Advertisement

Review of red yeast rice content and current Food and Drug Administration oversight

Published:September 27, 2012DOI:https://doi.org/10.1016/j.jacl.2012.09.003

      Background

      Red yeast rice (RYR) is a commonly used dietary supplement for the management of dyslipidemia. In 2007, the Food and Drug Administration (FDA) issued a consumer warning to avoid RYR products because they may contain unauthorized drug (lovastatin) and also implemented Current Good Manufacturing Practices (CGMP) requiring that proper controls be in place by dietary supplement companies to ensure products are manufactured and processed in a consistent manner and produce high-quality products that are not adulterated with impurities or contaminants and are accurately labeled.

      Objective

      To assess the FDA oversight of companies manufacturing RYR products and review the labeled content of available RYR products.

      Methods

      The FDA was audited through the Freedom of Information Act, we requested answers to a series of questions concerning their oversight of companies manufacturing RYR products. The labeled content of each RYR product listed in the Natural Medicines Comprehensive Database (NMCD) was tabulated and summarized. Statin-related product warnings and if product certification and verification by an independent laboratory had been performed were documented.

      Results

      The FDA had no information on the number of RYR manufacturers and their compliance with CGMP regulations. A total of 101 products containing RYR were reviewed. No product could be confirmed as passing any independent laboratory verification testing. Nearly one-half (42.6%) of the RYR product labels contained statin-related warnings (ie, potential for muscle pain or weakness, etc).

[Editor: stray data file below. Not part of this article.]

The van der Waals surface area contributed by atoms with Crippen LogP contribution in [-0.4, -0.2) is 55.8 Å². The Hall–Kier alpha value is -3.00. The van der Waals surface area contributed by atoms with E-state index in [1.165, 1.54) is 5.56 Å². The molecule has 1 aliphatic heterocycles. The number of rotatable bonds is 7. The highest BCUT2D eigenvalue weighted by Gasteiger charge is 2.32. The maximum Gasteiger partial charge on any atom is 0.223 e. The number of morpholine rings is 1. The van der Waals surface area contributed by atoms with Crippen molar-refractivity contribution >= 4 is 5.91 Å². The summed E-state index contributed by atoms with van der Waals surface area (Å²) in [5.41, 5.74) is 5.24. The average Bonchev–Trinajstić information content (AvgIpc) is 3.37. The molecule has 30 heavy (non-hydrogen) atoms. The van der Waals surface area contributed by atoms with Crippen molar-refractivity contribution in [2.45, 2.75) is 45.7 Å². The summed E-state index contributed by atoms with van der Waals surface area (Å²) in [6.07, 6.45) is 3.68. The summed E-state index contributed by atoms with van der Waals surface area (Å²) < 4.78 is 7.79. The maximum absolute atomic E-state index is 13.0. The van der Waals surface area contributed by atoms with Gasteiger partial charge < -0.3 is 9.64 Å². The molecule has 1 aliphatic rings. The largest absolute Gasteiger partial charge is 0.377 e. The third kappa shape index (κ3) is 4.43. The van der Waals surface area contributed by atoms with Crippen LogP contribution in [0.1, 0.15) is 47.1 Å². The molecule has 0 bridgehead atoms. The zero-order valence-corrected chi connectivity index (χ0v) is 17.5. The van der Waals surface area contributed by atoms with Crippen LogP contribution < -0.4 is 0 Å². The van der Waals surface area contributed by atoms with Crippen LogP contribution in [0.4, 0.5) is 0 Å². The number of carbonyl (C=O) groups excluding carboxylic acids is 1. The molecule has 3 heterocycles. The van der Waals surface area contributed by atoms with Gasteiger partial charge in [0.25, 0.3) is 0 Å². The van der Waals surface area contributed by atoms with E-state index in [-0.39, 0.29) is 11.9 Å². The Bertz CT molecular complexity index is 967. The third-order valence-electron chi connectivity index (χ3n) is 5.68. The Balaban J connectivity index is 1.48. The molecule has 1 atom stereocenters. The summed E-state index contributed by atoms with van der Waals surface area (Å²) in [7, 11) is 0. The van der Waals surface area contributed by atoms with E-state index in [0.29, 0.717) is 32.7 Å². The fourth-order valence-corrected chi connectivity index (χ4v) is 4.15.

Conclusion

      Currently, the FDA is not regulating manufacturers of RYR products and as a result, many of these products may contain monacolin K and toxins such as citrinin.

      Keywords

      To read this article in full you will need to make a payment

      Purchase one-time access:

      Academic & Personal: 24 hour online accessCorporate R&D Professionals: 24 hour online access
      One-time access price info
      • For academic or personal research use, select 'Academic and Personal'
      • For corporate R&D use, select 'Corporate R&D Professionals'

      Subscribe:

      Subscribe to Journal of Clinical Lipidology
      Already a print subscriber? Claim online access
      Already an online subscriber? Sign in
      Institutional Access: Sign in to ScienceDirect

      References

        • Becker D.J.
        • Gordon J.
        • Halbert S.C.
        • French B.
        • Morris P.B.
        • Rader D.J.
        Red yeast rice versus placebo in dyslipidemic, statin-intolerant patients enrolled in a therapeutic lifestyle program: a randomized, controlled trial.
        Ann Intern Med. 2009; 150: 830-839
        • Halbert S.C.
        • French B.
        • Gordon R.Y.
        • et al.
        Tolerability of red yeast rice (2,400 mg twice daily) versus pravastatin (20 mg twice daily) in patients with previous statin intolerance.
        Am J Cardiol. 2010; 105: 198-204
      1. The 2009 Supplement Business Report. Boulder, CO: Nutrition Business Journal; 2009:44.

        • Bogsrud M.P.
        • Ose L.
        • Langlet G.
        • et al.
        HypoCol (red yeast rice) lowers plasma cholesterol—a randomized placebo controlled study.
        Scand Cardiovasc J. 2010; 44: 197-200
        • Endo A.
        • Kurodoa M.
        Citrinin, an inhibitor of cholesterol synthesis.
        J Antibiot (Tokyo). 1976; 29: 841-843
        • Sabater-vilar M.
        • Maas R.F.M.
        • Fink-Gremmels J.